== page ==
The incidence of degenerative lumbar disease is continuously increasing due to the ageing of the population. The most common levels of degenerative lesions in the lumbar spine are L4-5 and L5-S1 levels, which include: DDD, HNP, lumbar spinal stenosis, and unstable spinal disorders with chronic and sustained clinical symptoms 21. Due to increasing demand for minimally invasive surgery, spine surgeons have a tendency of preferring MIS-TLIF 22–24, ALIF, LLIF, and OLIF. Although these have pros and cons in terms of surgical approaches and corridor, these techniques have given high fusion rate and satisfactory clinical results. ALIF and LLIF have strong advantages of restoration of sagittal and coronal alignment as well as high fusion rate. However, even though the incidence is low, ALIF has serious complications such as retrograde ejaculation and visceral or vascular injury 25–27. According to the literature 28, LLIF has frequent complications related to the approach such as lumbar plexopathy and others. Nevertheless, this approach may decrease vascular complications if compared to ALIF. In addition, it may not only yield a wide intervertebral endplate for spinal fusion but also result in excellent radiologic restoration of sagittal and coronal alignment. A previous cadaver study 29 reported that the incidence of LLIF approach-related lumbar plexus injury at L4-5 level is higher than that of other lumbar levels. To counter approach-related hurdles of ALIF and LLIF, OLIF has been proposed as a solution to access lumbar disc space through the corridor between the left common iliac artery and the anterior belly of the psoas muscle 14,15.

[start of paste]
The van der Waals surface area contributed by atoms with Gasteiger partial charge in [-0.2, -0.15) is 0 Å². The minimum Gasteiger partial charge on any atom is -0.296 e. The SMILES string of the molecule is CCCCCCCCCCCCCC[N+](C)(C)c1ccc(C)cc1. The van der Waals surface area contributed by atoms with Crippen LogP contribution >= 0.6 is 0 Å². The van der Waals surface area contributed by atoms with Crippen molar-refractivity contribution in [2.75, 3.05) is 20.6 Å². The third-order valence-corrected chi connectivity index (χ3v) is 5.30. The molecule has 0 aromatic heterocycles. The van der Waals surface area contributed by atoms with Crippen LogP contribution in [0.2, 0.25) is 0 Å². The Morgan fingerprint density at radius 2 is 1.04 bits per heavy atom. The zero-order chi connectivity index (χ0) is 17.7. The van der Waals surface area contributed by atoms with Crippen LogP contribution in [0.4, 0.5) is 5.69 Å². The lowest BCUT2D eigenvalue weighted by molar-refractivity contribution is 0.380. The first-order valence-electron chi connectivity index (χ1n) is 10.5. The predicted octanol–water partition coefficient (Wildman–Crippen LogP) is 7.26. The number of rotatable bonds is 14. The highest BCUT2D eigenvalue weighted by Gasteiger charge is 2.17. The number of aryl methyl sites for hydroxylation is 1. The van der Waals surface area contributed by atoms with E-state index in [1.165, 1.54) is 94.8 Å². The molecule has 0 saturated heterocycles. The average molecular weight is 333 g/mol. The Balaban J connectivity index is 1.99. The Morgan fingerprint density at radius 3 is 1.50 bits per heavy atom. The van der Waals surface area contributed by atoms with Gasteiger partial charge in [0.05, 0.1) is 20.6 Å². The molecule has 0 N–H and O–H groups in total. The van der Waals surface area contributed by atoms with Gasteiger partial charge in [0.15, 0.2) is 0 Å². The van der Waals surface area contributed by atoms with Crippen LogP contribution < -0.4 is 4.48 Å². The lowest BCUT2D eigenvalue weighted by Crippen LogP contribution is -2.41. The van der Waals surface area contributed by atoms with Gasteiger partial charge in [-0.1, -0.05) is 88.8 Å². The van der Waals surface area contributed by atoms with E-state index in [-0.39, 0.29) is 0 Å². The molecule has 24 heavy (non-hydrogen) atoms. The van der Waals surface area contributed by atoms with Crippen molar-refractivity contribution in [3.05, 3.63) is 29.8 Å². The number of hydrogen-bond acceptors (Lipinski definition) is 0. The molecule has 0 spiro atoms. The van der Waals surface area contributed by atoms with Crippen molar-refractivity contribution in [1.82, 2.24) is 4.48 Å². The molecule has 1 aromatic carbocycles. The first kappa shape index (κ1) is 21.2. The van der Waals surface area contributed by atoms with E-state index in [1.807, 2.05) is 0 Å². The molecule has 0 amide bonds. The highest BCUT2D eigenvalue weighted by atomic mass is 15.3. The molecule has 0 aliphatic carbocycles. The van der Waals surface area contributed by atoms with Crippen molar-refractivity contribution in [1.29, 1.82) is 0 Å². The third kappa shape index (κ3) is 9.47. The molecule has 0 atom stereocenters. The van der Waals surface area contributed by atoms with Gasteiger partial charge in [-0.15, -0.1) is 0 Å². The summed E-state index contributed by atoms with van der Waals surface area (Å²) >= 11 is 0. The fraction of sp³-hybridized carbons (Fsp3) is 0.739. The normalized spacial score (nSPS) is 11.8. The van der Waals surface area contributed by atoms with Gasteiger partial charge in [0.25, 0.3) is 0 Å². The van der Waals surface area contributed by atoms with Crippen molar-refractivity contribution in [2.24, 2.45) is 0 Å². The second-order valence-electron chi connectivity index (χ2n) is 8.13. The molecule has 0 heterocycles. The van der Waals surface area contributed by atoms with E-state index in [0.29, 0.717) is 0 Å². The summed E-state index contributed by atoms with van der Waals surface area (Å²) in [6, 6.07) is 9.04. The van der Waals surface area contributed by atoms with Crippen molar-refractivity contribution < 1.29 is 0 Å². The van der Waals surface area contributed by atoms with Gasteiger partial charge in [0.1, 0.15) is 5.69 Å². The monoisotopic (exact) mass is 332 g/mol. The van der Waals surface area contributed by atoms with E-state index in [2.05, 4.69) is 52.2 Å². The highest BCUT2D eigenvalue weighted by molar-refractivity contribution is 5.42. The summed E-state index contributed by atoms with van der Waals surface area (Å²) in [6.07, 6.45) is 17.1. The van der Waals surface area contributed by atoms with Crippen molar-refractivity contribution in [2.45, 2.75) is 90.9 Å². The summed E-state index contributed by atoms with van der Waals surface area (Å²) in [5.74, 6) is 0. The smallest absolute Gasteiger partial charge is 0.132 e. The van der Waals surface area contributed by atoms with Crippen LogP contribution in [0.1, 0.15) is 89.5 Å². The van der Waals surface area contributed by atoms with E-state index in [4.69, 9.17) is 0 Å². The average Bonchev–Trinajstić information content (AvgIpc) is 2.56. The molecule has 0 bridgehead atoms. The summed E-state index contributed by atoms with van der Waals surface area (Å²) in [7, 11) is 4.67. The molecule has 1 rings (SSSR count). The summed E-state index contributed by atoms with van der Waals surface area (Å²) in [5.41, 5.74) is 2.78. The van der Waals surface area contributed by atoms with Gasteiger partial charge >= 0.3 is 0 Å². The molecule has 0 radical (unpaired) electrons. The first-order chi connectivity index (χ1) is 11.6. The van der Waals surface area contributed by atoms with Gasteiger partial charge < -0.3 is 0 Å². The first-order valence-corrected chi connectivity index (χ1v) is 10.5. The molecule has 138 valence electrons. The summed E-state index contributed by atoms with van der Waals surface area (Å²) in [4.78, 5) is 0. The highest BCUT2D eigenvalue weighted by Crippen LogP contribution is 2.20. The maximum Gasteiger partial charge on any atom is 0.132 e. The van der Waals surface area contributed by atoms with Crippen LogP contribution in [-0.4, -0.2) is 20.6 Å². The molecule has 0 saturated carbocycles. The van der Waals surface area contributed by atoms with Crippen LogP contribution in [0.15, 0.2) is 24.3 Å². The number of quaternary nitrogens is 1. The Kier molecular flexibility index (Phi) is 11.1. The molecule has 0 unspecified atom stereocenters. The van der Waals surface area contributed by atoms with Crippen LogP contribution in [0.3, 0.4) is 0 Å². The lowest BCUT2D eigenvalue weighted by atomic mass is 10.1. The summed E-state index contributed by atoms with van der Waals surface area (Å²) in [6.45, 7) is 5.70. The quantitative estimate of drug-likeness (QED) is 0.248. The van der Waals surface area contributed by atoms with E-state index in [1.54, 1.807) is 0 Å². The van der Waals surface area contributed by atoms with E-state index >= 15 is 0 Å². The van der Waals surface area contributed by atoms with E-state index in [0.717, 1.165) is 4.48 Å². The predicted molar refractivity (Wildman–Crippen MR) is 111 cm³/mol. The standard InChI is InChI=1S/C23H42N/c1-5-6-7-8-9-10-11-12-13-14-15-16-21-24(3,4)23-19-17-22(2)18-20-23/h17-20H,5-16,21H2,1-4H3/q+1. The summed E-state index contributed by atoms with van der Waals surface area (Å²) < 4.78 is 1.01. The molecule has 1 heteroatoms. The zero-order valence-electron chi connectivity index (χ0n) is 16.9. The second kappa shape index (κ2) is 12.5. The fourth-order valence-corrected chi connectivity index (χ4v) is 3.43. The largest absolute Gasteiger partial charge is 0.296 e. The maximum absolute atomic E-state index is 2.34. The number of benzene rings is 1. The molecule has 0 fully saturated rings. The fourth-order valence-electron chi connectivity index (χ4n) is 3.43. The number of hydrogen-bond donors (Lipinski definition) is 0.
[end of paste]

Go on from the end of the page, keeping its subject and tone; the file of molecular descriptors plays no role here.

Many spine surgeons are adopting the OLIF technique due to its many potential advantages 14,30,31. Moreover, recent study revealed that OLIF has a lower incidence of lumbar plexopathy when compared to direct lateral transpsoas interbody fusion 32. Although the clinical analyses of OLIF have been investigated in many studies, surgical outcomes and perioperative complications of OLIF technique focused on L4-5 level have rarely been reported. In this study, we investigated surgical outcomes and perioperative complications of OLIF at L4-5 to determine whether OLIF is an acceptable procedure at L4-5 level or not.